Click each image to see it larger.

Monday September 7, 1998

Ken Marquess and Grant Erwin help unload the lathe from my pickup and roll it into the inner shop, to about 40' from the unload point.

This is NOT an instruction or endorsement of Do It Yourself machinery moving, nor does this completely address safely raising, lowering and pipe-rolling a top-heavy machine. An A-frame is unstable and dangerous unless securely anchored. Moving is dangerous and may require experience in addition to common sense. Moving a mill or other machine with a wide base and reasonably low center of gravity is good practice. I wouldn't want to start with a top-heavy lathe with a small narrow base, like this one.

Roped down in the pickup bed for the 25 mile drive from Auburn. The lathe sits on stacked 2x6's.

The unloading was done using Ken's I-beam A-frame, temporarily bolted to the front wall of the garage. Ken built this as a free-standing unit using 2x6's to keep it upright, but in this installation the garage wall header provides the anchor.

A-frame bolted to house, lathe suspended from A-frame. That's Ken behind the truck.

From other side with Grant hiding behind a baby hemlock.

Lathe being lowered to ground. The lathe weighs 2500 lbs according to the manual, and is supported by a pair of web straps looped around a 4x6.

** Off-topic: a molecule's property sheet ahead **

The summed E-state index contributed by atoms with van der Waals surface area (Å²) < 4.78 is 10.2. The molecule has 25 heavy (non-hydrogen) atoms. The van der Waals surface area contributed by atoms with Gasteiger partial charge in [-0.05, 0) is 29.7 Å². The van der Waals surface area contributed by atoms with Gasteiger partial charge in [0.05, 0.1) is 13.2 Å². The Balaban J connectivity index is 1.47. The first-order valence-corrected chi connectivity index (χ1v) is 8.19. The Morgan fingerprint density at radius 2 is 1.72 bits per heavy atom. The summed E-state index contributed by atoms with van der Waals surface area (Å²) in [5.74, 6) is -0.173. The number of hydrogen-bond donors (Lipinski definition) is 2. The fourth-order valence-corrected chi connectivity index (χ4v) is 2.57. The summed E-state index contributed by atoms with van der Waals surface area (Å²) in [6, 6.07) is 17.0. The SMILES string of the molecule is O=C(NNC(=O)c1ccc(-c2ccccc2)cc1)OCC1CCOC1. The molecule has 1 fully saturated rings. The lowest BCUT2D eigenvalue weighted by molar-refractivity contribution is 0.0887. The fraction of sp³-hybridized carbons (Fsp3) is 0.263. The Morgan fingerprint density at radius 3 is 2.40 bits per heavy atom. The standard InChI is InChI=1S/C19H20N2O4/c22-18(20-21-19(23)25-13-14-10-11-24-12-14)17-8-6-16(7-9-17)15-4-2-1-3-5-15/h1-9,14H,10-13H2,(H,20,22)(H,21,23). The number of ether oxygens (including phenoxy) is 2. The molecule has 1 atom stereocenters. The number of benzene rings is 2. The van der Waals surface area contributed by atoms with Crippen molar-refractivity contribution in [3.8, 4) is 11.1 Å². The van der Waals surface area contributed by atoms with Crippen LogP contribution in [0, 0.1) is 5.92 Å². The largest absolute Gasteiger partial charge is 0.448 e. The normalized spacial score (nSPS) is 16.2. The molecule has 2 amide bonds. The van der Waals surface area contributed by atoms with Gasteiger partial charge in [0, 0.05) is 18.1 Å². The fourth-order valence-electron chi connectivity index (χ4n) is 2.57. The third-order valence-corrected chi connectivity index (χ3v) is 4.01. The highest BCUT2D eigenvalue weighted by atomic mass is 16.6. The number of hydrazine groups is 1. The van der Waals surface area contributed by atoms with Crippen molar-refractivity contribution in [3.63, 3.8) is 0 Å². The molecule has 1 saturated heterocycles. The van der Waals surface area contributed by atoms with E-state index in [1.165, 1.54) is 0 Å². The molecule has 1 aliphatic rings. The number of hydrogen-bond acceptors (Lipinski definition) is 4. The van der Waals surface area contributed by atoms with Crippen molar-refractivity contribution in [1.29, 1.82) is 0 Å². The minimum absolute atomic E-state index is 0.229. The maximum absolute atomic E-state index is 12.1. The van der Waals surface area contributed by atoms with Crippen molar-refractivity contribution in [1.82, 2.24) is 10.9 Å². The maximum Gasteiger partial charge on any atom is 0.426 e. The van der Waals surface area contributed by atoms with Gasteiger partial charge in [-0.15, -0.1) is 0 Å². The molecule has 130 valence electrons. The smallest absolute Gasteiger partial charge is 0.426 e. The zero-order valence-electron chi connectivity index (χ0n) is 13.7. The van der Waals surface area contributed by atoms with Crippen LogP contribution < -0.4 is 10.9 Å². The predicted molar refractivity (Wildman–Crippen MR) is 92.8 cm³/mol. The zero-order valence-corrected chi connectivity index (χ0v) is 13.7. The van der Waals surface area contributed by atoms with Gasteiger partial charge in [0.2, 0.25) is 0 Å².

Pipe-rolling the lathe.

This gives an idea of the pipe-rolling process. This was at about the 2/3 point, making a "K" turn to back the lathe into its corner.

In the last photo, Grant lifts the headstock end a fraction of an inch to get more pipes under it, to roll the headstock end sideways.

The pipes are short sections of ordinary 3/4" i.d. black pipe. The seven feet have been removed from the lathe, leaving a flat enough bottom to roll on the pipes. Given the small base areas it takes a lot of pipes, close together, and even so it took a few hours to roll it the distance.

The inner shop floor is flat and we could move the lathe with hand power. The outer garage floor slopes 12" in 23' and a come-along was required to provide the horizontal force to move it uphill.

The pipes keep the lathe or other tool close enough to the ground to avoid disaster if it rolls off the pipes. The yellow splitting wedges visible at the left end are used as a check to keep the lathe from rolling backwards, or in any uncontrolled direction.

The wedges and pry-bar are also used to gradually raise and lower the lathe to get the pipes under it, and then later to raise it enough to rest on stacked 2x4's to screw on the feet. The pry-bar is used to raise or lower about 1/4" and the wedges moved to support it at that position.